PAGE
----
With regard to market dynamics, in 1994, Thaler experienced in microcosm at McDonnell Douglas, what is happening today with the economic downturn. McDonnell Douglas management eschewed the notion of lavish scientific budgets to theorize and experiment. They wanted pragmatic results and “no science fair experiments.” In direct response to this new and frugal attitude, Thaler aimed to prove the merits of conventional artificial neural networks in finding optimal process and manufacturing sweet spots within the aerospace industry. He believes that such ideational pioneering can be done on a shoestring using IEI’s core patents of brainstorming artificial neural nets.
Currently, the top market segments targeted are defense, homeland security, and alternative energy. Commercial customers have included Gillette, Bekaert, Magna, GE, Boeing, Veridian, GD, Anheuser-Busch, and and BAH with contracts in the $10,000 to $100,000 range. Among the company’s government customers have been the Air Force Research Laboratory, NASA, TSA, DHS, and NIST, with contracts in the $100,000 to $1 million range.
Over the past four years the company has grossed approximately $1 million a year, with most of that originating from government contracts and collaborative projects with the automotive industry. Government projects have generated a 10% ROI, while the automotive projects have generated 50% ROI. The most lucrative projects have involved corporate customers and partners.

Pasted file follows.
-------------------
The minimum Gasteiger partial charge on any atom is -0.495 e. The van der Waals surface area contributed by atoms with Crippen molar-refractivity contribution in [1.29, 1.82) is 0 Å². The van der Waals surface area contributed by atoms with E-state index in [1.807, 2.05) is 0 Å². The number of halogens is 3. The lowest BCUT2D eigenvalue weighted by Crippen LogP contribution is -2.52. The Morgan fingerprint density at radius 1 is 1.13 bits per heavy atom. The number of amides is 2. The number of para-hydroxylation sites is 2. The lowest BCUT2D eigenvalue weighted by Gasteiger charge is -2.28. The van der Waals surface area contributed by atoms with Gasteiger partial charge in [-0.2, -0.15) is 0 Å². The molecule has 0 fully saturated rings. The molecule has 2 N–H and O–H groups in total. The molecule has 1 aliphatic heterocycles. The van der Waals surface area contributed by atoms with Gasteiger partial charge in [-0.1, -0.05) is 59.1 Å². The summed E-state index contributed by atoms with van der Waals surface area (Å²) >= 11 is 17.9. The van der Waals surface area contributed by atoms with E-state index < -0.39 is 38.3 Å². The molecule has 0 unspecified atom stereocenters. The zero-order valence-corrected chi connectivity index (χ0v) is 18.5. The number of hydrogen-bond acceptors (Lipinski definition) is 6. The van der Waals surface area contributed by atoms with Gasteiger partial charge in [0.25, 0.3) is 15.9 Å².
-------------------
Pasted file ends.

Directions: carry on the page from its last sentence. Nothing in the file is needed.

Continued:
The company’s primary investor has been the federal government, through Phase I and II Small Business Innovation Research (SBIR) awards and contracts, creating more business ideas and products based upon the IEI patent suite. The problem now is that the technology is more expansive than before and the company’s focus even more diffuse. The solution to being so potentially big (ill-defined?) was to form a subsidiary LLC called Imagitron, which now serves as a platform company that incubates and accelerates new business ventures based upon both the accomplishments and the intellectual property of its parent, IEI. This new company is chartered to carve out viable corporations that team with developers and investors to produce more targeted products and services for which definitive business plans may be written. IEI has already created such companies devoted to renewable energy, military robotics, and homeland security. In Michigan, the state Senate is proposing to set aside $18 million in support of one of these platform companies and set up “Centers for Creative Artificial Intelligence Excellence” to create jobs in that state.
Thaler says that there are no plans for an exit at present, and various strategies are being considered.
The business strategy looks convoluted to me, even though it seems that the company has some neat technologies. The results are self-evident. The company only makes $1 million a year after being in existence for 15 years. It needs focus, it needs strategy, and it needs to stop trying to be everything to everyone and become something meaningful to a group of customers who are willing to pay significant money for their offering. While I really like AI technologies, this is the kind of spray and pray that has earned the field its poor reputation in the business world.
Forbes Column 2009: A Time For AI
This segment is a part in the series : The 1M1M Deal Radar 2010